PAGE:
Hong Kong: Tens of thousands defy ban to attend Tiananmen vigil
- 3 hours ago
Tens of thousands of demonstrators in Hong Kong have defied a ban to stage a mass vigil for the victims of the 1989 Tiananmen Square crackdown in Beijing.
Officers erected barricades around the city’s Victoria Park, but some pro-democracy protesters knocked them down and held candlelit gatherings.
Police banned the vigil this year, citing coronavirus measures.
Earlier, lawmakers approved a controversial bill making it a crime to insult China’s national anthem.
Ahead of the vote, two legislators were taken away by security guards after throwing a foul-smelling liquid on to the chamber floor.
They said they were protesting against China’s growing control over Hong Kong, and also marking the Tiananmen Square anniversary.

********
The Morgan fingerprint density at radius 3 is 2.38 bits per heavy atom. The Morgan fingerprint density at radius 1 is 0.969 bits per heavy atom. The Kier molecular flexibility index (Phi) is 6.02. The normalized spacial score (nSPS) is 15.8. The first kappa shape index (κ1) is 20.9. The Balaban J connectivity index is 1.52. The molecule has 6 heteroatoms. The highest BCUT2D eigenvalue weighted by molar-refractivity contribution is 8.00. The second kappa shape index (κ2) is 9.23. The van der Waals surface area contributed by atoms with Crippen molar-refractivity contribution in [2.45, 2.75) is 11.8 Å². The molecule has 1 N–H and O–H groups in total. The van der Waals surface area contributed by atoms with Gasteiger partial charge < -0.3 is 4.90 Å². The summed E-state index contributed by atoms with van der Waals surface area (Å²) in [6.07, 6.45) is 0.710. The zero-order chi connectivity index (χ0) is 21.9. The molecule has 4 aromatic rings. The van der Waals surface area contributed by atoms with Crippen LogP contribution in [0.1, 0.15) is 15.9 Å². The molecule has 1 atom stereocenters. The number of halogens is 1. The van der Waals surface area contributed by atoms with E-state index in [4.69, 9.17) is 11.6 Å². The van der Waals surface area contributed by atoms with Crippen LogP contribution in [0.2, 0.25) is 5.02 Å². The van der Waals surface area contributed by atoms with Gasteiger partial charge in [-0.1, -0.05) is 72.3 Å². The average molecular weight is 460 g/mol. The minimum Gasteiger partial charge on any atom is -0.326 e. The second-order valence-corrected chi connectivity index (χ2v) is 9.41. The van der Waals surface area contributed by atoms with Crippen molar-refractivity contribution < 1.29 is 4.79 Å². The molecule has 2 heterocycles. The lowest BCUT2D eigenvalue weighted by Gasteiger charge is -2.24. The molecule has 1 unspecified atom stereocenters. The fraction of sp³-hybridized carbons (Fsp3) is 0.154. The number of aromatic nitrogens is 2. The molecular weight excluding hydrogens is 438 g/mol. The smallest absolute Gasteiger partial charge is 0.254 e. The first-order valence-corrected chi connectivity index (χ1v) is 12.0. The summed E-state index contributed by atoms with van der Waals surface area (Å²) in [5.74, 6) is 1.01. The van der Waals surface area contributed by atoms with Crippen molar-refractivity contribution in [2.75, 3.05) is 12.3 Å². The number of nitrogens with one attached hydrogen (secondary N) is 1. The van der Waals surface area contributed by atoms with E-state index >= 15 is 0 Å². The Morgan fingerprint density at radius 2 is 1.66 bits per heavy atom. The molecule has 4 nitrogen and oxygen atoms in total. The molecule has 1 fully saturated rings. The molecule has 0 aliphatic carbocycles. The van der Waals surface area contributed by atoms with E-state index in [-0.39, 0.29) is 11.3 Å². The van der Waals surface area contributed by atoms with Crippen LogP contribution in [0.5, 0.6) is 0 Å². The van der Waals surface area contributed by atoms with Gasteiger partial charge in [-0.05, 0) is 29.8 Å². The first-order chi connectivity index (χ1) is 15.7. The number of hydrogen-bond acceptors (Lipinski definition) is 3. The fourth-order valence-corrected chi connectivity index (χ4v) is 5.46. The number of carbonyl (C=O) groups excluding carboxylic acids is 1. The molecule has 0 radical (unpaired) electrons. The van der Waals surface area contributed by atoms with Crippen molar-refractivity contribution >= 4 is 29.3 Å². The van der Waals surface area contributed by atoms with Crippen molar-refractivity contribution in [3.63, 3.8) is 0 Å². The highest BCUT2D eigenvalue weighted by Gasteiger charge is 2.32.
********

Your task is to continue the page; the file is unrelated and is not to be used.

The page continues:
The latest events come as the Chinese government is drawing up a new security law for Hong Kong, a move that threatens to raise tensions even further.
Why was the Tiananmen vigil banned?
Hong Kong and Macau are the only parts of China that have been allowed to mark the killings.
An annual vigil has been held in Hong Kong since 1990. On the mainland, references to the crackdown are banned, and the government mentions it rarely – if at all.
On 4 June 1989, troops and tanks opened fire on pro-democracy protesters in Beijing – estimates of the dead vary from a few hundred to several thousand.